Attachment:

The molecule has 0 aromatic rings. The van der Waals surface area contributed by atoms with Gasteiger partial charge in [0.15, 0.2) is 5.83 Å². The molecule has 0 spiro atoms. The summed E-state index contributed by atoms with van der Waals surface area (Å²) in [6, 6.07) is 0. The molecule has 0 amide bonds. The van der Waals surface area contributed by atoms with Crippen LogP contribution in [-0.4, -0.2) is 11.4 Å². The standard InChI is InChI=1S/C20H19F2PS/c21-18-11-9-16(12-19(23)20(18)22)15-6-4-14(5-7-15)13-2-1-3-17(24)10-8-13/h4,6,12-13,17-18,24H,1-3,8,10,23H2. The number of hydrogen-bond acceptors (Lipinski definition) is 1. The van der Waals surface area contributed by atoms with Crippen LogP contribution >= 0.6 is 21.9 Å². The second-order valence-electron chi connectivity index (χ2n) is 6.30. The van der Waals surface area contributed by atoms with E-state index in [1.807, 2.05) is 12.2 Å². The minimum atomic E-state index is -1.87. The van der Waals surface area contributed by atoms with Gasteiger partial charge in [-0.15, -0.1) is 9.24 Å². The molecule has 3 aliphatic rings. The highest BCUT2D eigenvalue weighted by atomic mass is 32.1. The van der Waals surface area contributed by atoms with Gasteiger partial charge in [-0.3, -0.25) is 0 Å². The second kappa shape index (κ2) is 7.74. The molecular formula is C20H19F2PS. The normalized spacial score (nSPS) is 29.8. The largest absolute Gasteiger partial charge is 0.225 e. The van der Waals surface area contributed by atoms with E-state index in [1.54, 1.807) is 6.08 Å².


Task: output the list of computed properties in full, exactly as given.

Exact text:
The molecule has 0 aromatic rings. The van der Waals surface area contributed by atoms with Gasteiger partial charge in [0.15, 0.2) is 5.83 Å². The molecule has 0 spiro atoms. The summed E-state index contributed by atoms with van der Waals surface area (Å²) in [6, 6.07) is 0. The molecule has 0 amide bonds. The van der Waals surface area contributed by atoms with Crippen LogP contribution in [-0.4, -0.2) is 11.4 Å². The standard InChI is InChI=1S/C20H19F2PS/c21-18-11-9-16(12-19(23)20(18)22)15-6-4-14(5-7-15)13-2-1-3-17(24)10-8-13/h4,6,12-13,17-18,24H,1-3,8,10,23H2. The number of hydrogen-bond acceptors (Lipinski definition) is 1. The van der Waals surface area contributed by atoms with Crippen LogP contribution >= 0.6 is 21.9 Å². The second-order valence-electron chi connectivity index (χ2n) is 6.30. The van der Waals surface area contributed by atoms with E-state index in [1.807, 2.05) is 12.2 Å². The minimum atomic E-state index is -1.87. The van der Waals surface area contributed by atoms with Gasteiger partial charge in [-0.15, -0.1) is 9.24 Å². The molecule has 3 aliphatic rings. The highest BCUT2D eigenvalue weighted by atomic mass is 32.1. The van der Waals surface area contributed by atoms with Gasteiger partial charge in [-0.3, -0.25) is 0 Å². The second kappa shape index (κ2) is 7.74. The molecular formula is C20H19F2PS. The normalized spacial score (nSPS) is 29.8. The largest absolute Gasteiger partial charge is 0.225 e. The van der Waals surface area contributed by atoms with E-state index in [1.54, 1.807) is 6.08 Å².